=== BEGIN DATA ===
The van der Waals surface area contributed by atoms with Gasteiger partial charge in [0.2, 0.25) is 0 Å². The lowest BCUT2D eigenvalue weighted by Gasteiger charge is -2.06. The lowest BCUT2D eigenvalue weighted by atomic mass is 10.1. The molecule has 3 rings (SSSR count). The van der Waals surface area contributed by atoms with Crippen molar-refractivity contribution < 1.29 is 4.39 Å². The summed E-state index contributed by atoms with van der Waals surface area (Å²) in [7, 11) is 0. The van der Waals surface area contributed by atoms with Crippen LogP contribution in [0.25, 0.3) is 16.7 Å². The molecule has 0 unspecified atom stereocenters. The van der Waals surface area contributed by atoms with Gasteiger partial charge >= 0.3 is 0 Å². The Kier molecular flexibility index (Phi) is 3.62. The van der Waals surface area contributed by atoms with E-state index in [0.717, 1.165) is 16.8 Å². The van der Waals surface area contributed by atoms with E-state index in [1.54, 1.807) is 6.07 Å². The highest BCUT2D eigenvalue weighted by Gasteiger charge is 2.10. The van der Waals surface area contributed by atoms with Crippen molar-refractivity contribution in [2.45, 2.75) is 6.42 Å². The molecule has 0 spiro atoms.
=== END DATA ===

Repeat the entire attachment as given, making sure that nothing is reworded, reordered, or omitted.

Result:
The van der Waals surface area contributed by atoms with Gasteiger partial charge in [0.2, 0.25) is 0 Å². The lowest BCUT2D eigenvalue weighted by Gasteiger charge is -2.06. The lowest BCUT2D eigenvalue weighted by atomic mass is 10.1. The molecule has 3 rings (SSSR count). The van der Waals surface area contributed by atoms with Crippen molar-refractivity contribution < 1.29 is 4.39 Å². The summed E-state index contributed by atoms with van der Waals surface area (Å²) in [7, 11) is 0. The van der Waals surface area contributed by atoms with Crippen LogP contribution in [0.25, 0.3) is 16.7 Å². The molecule has 0 unspecified atom stereocenters. The van der Waals surface area contributed by atoms with Gasteiger partial charge >= 0.3 is 0 Å². The Kier molecular flexibility index (Phi) is 3.62. The van der Waals surface area contributed by atoms with E-state index in [0.717, 1.165) is 16.8 Å². The van der Waals surface area contributed by atoms with E-state index in [1.54, 1.807) is 6.07 Å². The highest BCUT2D eigenvalue weighted by Gasteiger charge is 2.10. The van der Waals surface area contributed by atoms with Crippen molar-refractivity contribution in [2.45, 2.75) is 6.42 Å². The molecule has 0 spiro atoms.